A broken ankle indicates that your body’s key to stability has fractured into one or more piece. Orthopedic ankle care aims to bind those bones back together, along with the surrounding ligaments and tendons. Your broken ankle may be a simple injury or a complex condition where bones and joints are out of alignment as well as broken.
Other ankle fracture complications may include arthritis, bone infection, compartment syndrome, nerve injury, or blood vessel damage. To assess an ankle fracture, the orthopedic specialist completes full diagnostic testing with radiological investigations such as x-rays, bone scans, CT scans, or MRI scans.
Orthopedic surgery to repair an ankle fracture often relies on open reduction surgery to put the broken ankles bones back together. Then, internal fixation with metal plates and screws holds the bones in place to allow healing to occur. An alternative procedure could involve ankle tightrope fixation. This implant technology features a fiberwire suture and two buttons to avoid complication with screws.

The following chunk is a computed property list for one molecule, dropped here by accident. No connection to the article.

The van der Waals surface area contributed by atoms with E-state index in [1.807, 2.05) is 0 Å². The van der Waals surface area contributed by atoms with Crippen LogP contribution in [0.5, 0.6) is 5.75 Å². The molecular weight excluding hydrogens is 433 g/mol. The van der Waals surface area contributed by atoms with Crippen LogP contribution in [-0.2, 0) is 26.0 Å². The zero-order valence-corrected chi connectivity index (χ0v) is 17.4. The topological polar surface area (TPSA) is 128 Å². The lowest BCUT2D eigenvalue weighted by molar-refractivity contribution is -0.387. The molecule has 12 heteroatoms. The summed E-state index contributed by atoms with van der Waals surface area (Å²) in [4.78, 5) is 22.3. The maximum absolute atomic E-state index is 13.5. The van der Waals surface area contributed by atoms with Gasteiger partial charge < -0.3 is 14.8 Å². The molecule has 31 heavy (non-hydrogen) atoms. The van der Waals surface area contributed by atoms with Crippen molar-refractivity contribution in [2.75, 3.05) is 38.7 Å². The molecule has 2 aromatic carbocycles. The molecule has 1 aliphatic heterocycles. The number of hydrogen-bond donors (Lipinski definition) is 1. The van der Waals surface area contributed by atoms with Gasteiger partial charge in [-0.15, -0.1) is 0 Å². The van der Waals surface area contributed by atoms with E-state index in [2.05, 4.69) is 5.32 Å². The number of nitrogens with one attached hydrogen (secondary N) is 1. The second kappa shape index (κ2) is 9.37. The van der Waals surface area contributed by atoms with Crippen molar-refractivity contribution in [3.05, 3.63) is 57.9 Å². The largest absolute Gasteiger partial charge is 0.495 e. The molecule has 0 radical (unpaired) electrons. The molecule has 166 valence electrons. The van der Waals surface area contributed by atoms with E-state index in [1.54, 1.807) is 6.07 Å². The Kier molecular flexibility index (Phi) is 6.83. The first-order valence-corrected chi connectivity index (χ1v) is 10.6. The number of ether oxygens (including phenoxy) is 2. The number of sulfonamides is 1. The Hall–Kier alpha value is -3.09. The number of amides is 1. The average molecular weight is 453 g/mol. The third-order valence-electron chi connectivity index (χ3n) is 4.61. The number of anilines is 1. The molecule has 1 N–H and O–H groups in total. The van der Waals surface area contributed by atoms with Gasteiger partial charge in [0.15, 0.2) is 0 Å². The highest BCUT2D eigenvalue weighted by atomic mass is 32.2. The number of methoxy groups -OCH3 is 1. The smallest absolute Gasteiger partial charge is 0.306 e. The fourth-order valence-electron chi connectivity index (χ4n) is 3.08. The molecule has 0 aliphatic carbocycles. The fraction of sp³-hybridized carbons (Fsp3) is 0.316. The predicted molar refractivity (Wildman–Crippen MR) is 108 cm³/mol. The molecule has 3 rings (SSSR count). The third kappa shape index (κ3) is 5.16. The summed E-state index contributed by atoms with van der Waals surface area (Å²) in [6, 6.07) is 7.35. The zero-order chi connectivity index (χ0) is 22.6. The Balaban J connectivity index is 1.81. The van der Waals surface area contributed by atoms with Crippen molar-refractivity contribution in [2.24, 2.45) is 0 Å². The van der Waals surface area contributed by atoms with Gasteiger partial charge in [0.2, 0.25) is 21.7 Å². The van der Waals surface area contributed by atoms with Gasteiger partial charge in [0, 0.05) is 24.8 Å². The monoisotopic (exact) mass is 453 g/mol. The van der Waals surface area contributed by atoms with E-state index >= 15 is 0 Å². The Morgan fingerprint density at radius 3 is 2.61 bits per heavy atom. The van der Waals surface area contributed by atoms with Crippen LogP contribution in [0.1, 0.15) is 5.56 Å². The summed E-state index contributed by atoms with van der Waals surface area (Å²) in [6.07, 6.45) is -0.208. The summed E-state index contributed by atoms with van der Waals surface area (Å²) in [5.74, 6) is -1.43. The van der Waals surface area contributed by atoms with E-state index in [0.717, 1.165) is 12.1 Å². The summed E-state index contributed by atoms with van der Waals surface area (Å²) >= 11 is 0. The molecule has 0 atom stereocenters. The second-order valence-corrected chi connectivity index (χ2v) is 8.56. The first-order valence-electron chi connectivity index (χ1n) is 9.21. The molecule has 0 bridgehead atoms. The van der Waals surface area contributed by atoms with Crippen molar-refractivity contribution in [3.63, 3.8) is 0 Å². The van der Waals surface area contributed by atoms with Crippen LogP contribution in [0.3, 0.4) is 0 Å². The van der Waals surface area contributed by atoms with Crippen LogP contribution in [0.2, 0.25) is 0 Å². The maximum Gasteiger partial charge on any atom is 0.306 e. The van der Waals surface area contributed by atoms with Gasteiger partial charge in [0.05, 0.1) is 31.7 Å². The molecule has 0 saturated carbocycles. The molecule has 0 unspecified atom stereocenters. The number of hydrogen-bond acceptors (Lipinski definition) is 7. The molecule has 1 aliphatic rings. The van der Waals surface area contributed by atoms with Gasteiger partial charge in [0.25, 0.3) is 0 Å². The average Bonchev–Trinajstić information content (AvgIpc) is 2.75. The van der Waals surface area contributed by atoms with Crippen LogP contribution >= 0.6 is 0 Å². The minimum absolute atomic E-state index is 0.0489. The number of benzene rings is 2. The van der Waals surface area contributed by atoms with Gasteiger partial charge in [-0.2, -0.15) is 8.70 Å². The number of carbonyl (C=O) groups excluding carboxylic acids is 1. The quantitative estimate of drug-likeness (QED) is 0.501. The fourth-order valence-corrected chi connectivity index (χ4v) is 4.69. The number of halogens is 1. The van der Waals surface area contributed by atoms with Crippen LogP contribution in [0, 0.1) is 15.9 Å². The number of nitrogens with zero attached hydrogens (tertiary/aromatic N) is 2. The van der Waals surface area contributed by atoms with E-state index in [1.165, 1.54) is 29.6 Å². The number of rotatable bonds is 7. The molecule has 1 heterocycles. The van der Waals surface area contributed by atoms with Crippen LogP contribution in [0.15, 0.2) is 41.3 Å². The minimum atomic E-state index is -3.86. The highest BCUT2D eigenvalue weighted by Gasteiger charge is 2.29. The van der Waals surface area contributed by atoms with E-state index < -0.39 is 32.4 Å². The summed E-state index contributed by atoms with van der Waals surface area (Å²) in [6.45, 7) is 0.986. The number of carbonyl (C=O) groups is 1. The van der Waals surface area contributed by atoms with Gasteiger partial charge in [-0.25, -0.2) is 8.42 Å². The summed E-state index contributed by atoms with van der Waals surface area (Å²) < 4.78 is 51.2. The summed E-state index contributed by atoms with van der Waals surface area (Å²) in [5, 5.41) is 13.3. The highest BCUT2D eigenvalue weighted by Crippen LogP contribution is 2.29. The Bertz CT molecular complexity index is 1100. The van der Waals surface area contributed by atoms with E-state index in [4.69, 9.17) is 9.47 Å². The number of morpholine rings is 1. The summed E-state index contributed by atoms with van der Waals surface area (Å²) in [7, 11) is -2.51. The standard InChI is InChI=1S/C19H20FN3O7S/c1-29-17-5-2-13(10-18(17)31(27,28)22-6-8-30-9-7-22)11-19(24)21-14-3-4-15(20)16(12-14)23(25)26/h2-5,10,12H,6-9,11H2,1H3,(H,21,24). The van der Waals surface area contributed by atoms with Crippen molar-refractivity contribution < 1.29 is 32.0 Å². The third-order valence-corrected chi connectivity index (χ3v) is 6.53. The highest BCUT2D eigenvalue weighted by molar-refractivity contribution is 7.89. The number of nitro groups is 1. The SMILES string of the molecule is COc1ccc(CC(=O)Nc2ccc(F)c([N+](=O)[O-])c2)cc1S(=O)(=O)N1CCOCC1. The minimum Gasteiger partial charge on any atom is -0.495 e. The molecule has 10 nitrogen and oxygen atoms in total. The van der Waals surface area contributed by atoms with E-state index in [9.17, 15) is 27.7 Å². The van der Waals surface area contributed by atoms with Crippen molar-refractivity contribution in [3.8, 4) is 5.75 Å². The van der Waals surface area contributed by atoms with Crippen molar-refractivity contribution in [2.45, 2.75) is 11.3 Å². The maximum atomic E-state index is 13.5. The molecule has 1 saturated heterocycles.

Ankle fusion, also known as arthrodesis, binds the bones of the ankle joint into one solid mass. Orthopedic surgery is needed to install the plates, pins and screws holding the ankle together. Bone grafts may help stabilize the ankle if there is bone loss.
Dr David Miller’s Special Interest Areas :
- Total Ankle Replacement
- Ankle Arthroscopy (Keyhole)
- Ankle Osteochondral (Cartilage) Lesions
- Ankle Instability/Recurrent Ankle Sprains
- Ankle Fusion
- Subtalar Fusion
- Triple Arthrodesis (Subtalar, Talonavicular, Calcaneocuboid Fusion)
- Achilles Tendon Surgery
- Repair of Ruptured Achilles Tendon